Category Archives: Security

6 Common Challenges Of Cloud Implementations

6 Common Challenges Of Cloud Implementations

Private cloud—as an approach to IT operations—calls for organizations to transform their data centers, including the network. Using strategic points of control to aggregate and dynamically provision IT resources can help organizations meet network-related challenges and move past the hype to successfully build, deploy, and secure private clouds

Challenge #1: Service-enabling the infrastructure

Service-enabling the infrastructure is necessary to automate and ultimately orchestrate operational tasks and processes, respectively. Service enablement is a challenge because there is a lack of standardization within the infrastructure demesne. While many components today are enabled with a control plane API or SDK and have standardized on XML and web services, the depth and breadth of these access methods vary widely and often require skills not commonly found in IT operations today.

Furthermore, these APIs and SDKs are often very granular and specific to the infrastructure component technology. Common operational tasks may require multiple API calls, with each infrastructure component requiring a different set of calls with its own unique terminology. The creation of a VLAN, for example, can require very different service calls on a switch than a load balancer requires. These differences necessitate not only product-specific expertise, but strong knowledge about development tools and methodologies, as well as networking. This makes it difficult to find people with the right mix of operational and development skills to service-enable the infrastructure.

Challenge #2: Integration with provisioning and orchestration engines

Achieving true elasticity requires the orchestration of multiple components within the data center. Provisioning or decommissioning an application instance is but the first step in a much more comprehensive process that involves load balancing, acceleration and optimization, security, and networking components across the infrastructure.  Equally important to elasticity and automated deployment are triggers that initiate provisioning and decommissioning of application instances. These triggers generally act upon thresholds set by business and operational requirements for performance and availability, and thus need metrics against which such thresholds can be evaluated. Not only is it necessary to have visibility of metrics, but the means by which those metrics can be communicated, such as triggers and integration with reporting systems, must also be enabled.  The most common way to address this challenge is by integrating infrastructure components with provisioning and orchestration engines. While such integration handily addresses most of this challenge, it raises others. Not every component is integrated with every provisioning and orchestration engine. Careful consideration with respect to the integrations available for infrastructure components is required to ensure this critical support is not overlooked.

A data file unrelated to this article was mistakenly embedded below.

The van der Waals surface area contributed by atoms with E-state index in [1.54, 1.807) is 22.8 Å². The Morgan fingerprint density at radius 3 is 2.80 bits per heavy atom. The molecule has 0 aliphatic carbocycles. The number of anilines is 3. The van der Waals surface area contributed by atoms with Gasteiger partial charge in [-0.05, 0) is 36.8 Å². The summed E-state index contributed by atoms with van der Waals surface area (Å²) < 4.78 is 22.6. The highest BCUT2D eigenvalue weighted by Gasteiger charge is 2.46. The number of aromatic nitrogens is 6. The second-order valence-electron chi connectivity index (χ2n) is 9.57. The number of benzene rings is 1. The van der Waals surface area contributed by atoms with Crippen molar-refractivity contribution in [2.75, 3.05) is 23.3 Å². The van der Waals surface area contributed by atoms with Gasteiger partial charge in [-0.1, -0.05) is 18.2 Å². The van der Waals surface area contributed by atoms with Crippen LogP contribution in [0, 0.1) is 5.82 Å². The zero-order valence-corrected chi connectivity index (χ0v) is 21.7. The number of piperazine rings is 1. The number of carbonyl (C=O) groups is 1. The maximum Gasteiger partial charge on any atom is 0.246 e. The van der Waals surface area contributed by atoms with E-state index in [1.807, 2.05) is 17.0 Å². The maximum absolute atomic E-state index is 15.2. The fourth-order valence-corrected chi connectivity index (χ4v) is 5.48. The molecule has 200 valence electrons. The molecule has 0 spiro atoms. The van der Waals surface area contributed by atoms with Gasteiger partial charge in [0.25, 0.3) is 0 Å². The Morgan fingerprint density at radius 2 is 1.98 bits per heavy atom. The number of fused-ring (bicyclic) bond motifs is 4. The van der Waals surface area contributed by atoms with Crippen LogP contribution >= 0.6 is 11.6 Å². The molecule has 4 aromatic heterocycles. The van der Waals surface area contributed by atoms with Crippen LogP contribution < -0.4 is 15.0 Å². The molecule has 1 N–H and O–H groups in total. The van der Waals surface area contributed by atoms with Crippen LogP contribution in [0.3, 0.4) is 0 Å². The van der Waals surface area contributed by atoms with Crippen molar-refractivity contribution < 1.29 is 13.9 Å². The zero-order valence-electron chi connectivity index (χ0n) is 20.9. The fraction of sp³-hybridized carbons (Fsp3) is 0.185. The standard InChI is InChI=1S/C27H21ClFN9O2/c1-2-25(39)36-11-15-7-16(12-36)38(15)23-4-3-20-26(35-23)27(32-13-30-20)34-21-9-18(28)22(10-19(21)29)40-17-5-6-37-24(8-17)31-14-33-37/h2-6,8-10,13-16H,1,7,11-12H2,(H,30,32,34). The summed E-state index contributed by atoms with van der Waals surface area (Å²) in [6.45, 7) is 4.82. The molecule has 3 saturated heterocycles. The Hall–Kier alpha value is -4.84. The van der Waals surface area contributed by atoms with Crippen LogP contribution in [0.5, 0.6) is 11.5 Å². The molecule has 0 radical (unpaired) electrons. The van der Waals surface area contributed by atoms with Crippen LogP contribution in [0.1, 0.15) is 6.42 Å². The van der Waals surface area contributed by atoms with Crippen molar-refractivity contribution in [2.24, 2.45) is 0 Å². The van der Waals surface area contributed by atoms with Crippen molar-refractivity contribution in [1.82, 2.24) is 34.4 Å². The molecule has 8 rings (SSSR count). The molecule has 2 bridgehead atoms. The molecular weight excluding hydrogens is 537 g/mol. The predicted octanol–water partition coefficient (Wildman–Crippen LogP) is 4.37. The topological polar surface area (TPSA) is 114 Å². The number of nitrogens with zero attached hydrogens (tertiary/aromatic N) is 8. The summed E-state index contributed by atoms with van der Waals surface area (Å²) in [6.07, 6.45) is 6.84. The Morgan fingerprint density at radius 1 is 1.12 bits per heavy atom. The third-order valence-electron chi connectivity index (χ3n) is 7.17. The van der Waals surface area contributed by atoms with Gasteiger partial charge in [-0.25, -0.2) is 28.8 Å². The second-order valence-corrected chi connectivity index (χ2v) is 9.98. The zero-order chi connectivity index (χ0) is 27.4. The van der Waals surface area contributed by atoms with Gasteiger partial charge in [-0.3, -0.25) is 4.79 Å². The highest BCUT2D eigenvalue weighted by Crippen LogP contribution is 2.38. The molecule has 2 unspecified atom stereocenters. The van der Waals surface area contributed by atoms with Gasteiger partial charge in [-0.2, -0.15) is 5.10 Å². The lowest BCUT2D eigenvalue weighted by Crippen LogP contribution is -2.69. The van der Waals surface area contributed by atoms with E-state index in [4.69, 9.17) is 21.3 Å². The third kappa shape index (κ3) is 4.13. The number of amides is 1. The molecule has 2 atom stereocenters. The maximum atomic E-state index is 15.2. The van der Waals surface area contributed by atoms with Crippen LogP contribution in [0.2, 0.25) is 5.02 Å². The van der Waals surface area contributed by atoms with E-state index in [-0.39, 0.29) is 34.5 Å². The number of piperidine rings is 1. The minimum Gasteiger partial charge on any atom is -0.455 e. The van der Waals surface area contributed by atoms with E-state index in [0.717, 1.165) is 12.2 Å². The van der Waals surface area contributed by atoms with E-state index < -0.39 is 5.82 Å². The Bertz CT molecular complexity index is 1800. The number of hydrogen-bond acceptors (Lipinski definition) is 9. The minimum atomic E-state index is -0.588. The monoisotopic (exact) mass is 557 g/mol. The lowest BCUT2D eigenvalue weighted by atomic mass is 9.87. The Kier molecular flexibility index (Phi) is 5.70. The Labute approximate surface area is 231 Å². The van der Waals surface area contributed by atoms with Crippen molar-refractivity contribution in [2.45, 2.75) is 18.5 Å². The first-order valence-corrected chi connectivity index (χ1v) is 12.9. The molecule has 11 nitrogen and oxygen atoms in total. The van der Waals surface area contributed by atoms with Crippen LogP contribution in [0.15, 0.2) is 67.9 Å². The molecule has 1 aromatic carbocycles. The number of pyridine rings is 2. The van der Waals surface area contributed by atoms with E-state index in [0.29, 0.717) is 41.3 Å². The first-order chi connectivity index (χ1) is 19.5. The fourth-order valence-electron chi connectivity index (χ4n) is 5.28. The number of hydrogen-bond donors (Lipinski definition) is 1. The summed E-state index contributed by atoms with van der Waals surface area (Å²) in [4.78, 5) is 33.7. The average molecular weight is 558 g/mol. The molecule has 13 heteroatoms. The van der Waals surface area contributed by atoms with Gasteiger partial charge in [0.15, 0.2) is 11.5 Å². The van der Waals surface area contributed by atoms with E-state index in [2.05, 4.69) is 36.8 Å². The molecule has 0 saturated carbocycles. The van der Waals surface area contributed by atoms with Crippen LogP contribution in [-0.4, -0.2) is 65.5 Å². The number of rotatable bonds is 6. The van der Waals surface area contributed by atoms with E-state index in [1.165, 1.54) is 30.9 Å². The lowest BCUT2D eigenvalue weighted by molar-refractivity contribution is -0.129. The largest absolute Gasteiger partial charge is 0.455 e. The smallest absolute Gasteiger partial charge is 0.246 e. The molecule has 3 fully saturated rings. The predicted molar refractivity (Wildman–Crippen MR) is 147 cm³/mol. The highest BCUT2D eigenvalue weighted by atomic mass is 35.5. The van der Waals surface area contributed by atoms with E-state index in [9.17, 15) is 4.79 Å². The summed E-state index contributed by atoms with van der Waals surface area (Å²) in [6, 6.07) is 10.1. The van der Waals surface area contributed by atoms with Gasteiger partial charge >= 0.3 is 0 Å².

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Cloud Computing Certifications You Can Take

Cloud Computing Certifications You Can Take

Cloud Computing Certifications

A cloud computing certification is a powerful tool to advance your career in IT. Since many organizations and professionals are shifting towards cloud computing, it is expected that they will need assistance as they adopt the new system. A cloud computing professional certificate proves that you have the necessary skills to assist a cloud computing user. This certification is also a proof that you are dedicated to continually improving your skills as an IT professional. This will increase your motivation, commitment, and responsibility towards your career, while making you eligible for new career opportunities in cloud computing. Some of the certification you can take are as follows.

The Certificate of Cloud Security Knowledge (CCSK) evaluates your competency in basic cloud security issues. It usually consists of 50 questions which must be answered within an hour, and the passing grade is 80 percent. The multiple-choice examination can be taken online and it costs US$295. Although the CCSK certificate has no expiry date, you may need to take updated exams because of changes in the body of knowledge in cloud computing.

The CloudU Certification, on the other hand, is for business leaders and IT professionals who want to enrich their knowledge on the basics of cloud computing. Advantages of acquiring a CloudU Certificate include an understanding of: cloud computing integration issues into an organization’s current regulations, risk, and compliance framework; an ability to build an economic importance inside the organization by implementing cloud innovations; understanding cloud computing integration into an organization’s IT infrastructure; a technical knowledge of cloud computing foundations; and a tool to demonstrate professional development. The certificate can be earned by successfully completing each of the ten CloudU quizzes and a final examination consisting of 50 questions. The passing grade is 80 percent.

An IBM Cloud Computing Certification allows you to become a Certified Solution Advisor for Cloud Computing Architecture V2, a professional who understands cloud computing concepts, benefits, design and architecture principles. This certification demonstrates that you are able to describe how cloud computing can help a user as well as map user requirements to IBM’s various cloud computing products and services.